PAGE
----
Trading behaviour, price discovery and volatility in competing market microstructures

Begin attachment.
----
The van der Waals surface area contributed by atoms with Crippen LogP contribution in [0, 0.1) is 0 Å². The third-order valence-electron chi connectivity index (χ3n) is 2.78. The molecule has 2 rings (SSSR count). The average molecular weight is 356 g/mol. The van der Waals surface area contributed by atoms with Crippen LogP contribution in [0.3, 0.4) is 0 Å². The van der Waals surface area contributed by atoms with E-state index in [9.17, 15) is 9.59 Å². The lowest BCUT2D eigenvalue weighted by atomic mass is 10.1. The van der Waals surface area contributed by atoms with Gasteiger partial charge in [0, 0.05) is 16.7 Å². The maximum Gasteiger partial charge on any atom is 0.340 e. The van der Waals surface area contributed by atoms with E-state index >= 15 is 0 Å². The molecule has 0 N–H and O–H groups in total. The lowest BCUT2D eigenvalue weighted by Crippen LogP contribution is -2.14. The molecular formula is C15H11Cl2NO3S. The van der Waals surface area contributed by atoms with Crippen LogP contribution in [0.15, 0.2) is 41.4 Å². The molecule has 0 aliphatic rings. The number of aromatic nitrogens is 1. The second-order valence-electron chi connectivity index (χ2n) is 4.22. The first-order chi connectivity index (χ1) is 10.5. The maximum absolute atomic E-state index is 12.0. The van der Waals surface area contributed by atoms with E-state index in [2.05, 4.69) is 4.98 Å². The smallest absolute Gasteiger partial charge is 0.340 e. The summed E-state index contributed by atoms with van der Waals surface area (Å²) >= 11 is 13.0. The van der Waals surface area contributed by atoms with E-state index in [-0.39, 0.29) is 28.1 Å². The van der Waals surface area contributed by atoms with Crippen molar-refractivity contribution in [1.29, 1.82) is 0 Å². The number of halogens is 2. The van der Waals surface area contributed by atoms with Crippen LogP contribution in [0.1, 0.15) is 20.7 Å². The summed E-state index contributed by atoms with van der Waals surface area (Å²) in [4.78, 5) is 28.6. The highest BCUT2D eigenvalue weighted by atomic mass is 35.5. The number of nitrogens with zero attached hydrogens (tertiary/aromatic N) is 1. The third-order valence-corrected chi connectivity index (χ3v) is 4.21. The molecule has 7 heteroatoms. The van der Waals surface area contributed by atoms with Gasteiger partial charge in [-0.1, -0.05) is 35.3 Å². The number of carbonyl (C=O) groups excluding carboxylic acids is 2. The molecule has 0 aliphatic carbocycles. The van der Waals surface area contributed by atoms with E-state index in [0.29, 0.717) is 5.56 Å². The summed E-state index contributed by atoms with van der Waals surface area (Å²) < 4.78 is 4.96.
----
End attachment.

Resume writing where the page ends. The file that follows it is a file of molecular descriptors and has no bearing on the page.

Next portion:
The first chapter investigates the price and volatility impacts produced by block trades in an inter-market environment with different microstructures. A sample of European cross-traded securities is employed to investigate whether large trades executed on the foreign market (London Stock Exchange's SEAQ-I market) produce any impacts on the securities' home markets and analyse whether different market microstructures matter. The price impact in the home markets is detected before the large trade is executed on SEAQ-I and proceeds in a protracted fashion, implying that substantial pre- and post-positioning is undertaken by London market makers through the home markets. The new equilibrium price on the home market is reached before the trade information is published on SEAQ-I. Large trades are also found to cause higher price volatility in auction trading systems than in a hybrid market microstructure. The second and third chapters analyse the formation of quoted and effective spreads and their components in three different market microstructures. The results show that quoted and effective spreads generated by a hybrid system (Deutsche Borse's IBIS system) are lower than those generated by both the pure auction system (Paris Bourse's CAC system) and the dealership system (London Stock Exchange SEAQ market). Traders on a hybrid mechanism face the lowest costs and this result holds even when we control for (a) the level of market concentration in liquidity provision, and (b) company-specific news. However, the adverse selection component of the spread is significantly higher in an auction trading system compared to both the dealership and the hybrid trading system. This fifth chapter investigates (a) whether, in a hybrid trading mechanism, voluntary market makers provide a higher level of price stabilisation than limit order traders even if they do not have any obligation to keep orderly markets, (b) the strategic interactions between the limit order book and market makers, and (c) the behaviour of the order flow at times of price uncertainty. We analyse these issues using high frequency data from the London Stock Exchange which has adopted a hybrid market microstructure. We find that prices on the dealership system track the security's true value more efficiently. The dealership system can transact higher volumes with lower price volatility. This evidence suggests that market makers provide price stabilisation, even if they have no binding obligation to do so, thus improving the market's quality. In terms of trading behaviour, we find that in a hybrid trading mechanism, traders are not encouraged to provide liquidity on the order book through limit orders as price uncertainty increases. Instead orders migrate to the dealership system for execution.